I suppose the answer to this is still unknown, but it has been observed that peripheral nerves are very sensitive to the number of copies of this gene. Two copies are needed for ideal peripheral nerve function. Having only one copy causes the myelin to become more fragile, making it more suseptible to injury, HNPP. Three copies of the gene causes HNPP’s genetic opposite, CMT1a, which is also known to cause demyelination, which appears to be more steadily progressive than HNPP. CMT1a is generally thought to be a more severe generalised polyneuropathy, mostly affecting the longer nerves first and gradually traveling toward the centre of the body, distal toward proximal ( At a distance moving toward, ‘in the proximity of’ , the centre) .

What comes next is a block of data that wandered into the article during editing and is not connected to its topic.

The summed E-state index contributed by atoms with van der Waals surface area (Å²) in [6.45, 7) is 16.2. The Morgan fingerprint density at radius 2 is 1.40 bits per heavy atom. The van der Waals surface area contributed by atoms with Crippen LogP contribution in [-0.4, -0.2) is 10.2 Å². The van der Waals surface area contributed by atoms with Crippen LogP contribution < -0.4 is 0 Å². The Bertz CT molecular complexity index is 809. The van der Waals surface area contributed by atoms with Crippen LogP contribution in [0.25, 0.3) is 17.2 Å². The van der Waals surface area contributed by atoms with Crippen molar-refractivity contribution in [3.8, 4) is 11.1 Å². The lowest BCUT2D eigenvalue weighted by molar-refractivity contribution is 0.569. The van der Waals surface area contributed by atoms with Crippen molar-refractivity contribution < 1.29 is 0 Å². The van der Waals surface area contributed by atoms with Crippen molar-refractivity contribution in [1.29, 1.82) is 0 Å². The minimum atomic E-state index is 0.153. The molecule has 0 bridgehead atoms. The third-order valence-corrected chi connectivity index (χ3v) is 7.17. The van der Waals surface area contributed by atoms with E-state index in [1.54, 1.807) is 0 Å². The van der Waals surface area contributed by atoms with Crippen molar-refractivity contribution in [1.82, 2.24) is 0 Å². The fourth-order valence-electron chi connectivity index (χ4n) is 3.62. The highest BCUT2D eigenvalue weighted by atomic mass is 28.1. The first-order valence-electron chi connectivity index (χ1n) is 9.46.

HNPP also has an underlying gradually progressive polyneuropathy, which can be shown by nerve conduction studies. HNPP affects the speed of the nerve impulse, and delays the impulse. Conduction velocities of a group of large fibre peripheral nerves is in the region of 30- 40 m/s. This is somewhat lower than would normally be expected, but on it’s own would unlikely cause prominent symptoms. Many neurologists have called this ‘borderline’, on the low end of the scale, that would not be expected to cause symptoms or elicit signs of neuropathy. These results would only be expected if a pressure palsy or nerve compression was not active. In that case there would be discontinuities in the nerve conduction at the points where the ‘injury’ has occured.